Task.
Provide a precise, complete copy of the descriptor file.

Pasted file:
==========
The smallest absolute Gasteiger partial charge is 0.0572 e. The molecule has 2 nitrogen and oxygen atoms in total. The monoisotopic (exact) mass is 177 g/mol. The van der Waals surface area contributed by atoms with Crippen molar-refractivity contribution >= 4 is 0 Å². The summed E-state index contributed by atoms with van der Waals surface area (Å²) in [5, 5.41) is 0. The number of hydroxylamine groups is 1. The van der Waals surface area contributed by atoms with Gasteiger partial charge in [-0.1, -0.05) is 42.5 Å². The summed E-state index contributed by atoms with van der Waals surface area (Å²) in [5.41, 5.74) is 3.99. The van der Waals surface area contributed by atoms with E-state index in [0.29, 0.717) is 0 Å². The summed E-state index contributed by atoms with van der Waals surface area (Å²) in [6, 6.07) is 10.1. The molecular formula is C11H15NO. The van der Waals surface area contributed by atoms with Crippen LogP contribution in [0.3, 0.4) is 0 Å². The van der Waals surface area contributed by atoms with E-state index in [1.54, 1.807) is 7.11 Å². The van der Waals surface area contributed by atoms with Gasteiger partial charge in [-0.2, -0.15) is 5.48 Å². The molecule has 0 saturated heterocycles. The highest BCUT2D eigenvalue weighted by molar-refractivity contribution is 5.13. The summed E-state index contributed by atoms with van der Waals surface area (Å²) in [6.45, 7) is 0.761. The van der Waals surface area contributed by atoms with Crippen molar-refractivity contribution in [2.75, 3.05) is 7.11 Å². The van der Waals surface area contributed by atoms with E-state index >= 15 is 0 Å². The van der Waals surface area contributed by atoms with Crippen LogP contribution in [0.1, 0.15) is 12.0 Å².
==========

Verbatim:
The smallest absolute Gasteiger partial charge is 0.0572 e. The molecule has 2 nitrogen and oxygen atoms in total. The monoisotopic (exact) mass is 177 g/mol. The van der Waals surface area contributed by atoms with Crippen molar-refractivity contribution >= 4 is 0 Å². The summed E-state index contributed by atoms with van der Waals surface area (Å²) in [5, 5.41) is 0. The number of hydroxylamine groups is 1. The van der Waals surface area contributed by atoms with Gasteiger partial charge in [-0.1, -0.05) is 42.5 Å². The summed E-state index contributed by atoms with van der Waals surface area (Å²) in [5.41, 5.74) is 3.99. The van der Waals surface area contributed by atoms with E-state index in [0.29, 0.717) is 0 Å². The summed E-state index contributed by atoms with van der Waals surface area (Å²) in [6, 6.07) is 10.1. The molecular formula is C11H15NO. The van der Waals surface area contributed by atoms with Crippen LogP contribution in [0.3, 0.4) is 0 Å². The van der Waals surface area contributed by atoms with E-state index in [1.54, 1.807) is 7.11 Å². The van der Waals surface area contributed by atoms with Gasteiger partial charge in [-0.2, -0.15) is 5.48 Å². The molecule has 0 saturated heterocycles. The highest BCUT2D eigenvalue weighted by molar-refractivity contribution is 5.13. The summed E-state index contributed by atoms with van der Waals surface area (Å²) in [6.45, 7) is 0.761. The van der Waals surface area contributed by atoms with Crippen molar-refractivity contribution in [2.75, 3.05) is 7.11 Å². The van der Waals surface area contributed by atoms with E-state index >= 15 is 0 Å². The van der Waals surface area contributed by atoms with Crippen LogP contribution in [0.1, 0.15) is 12.0 Å².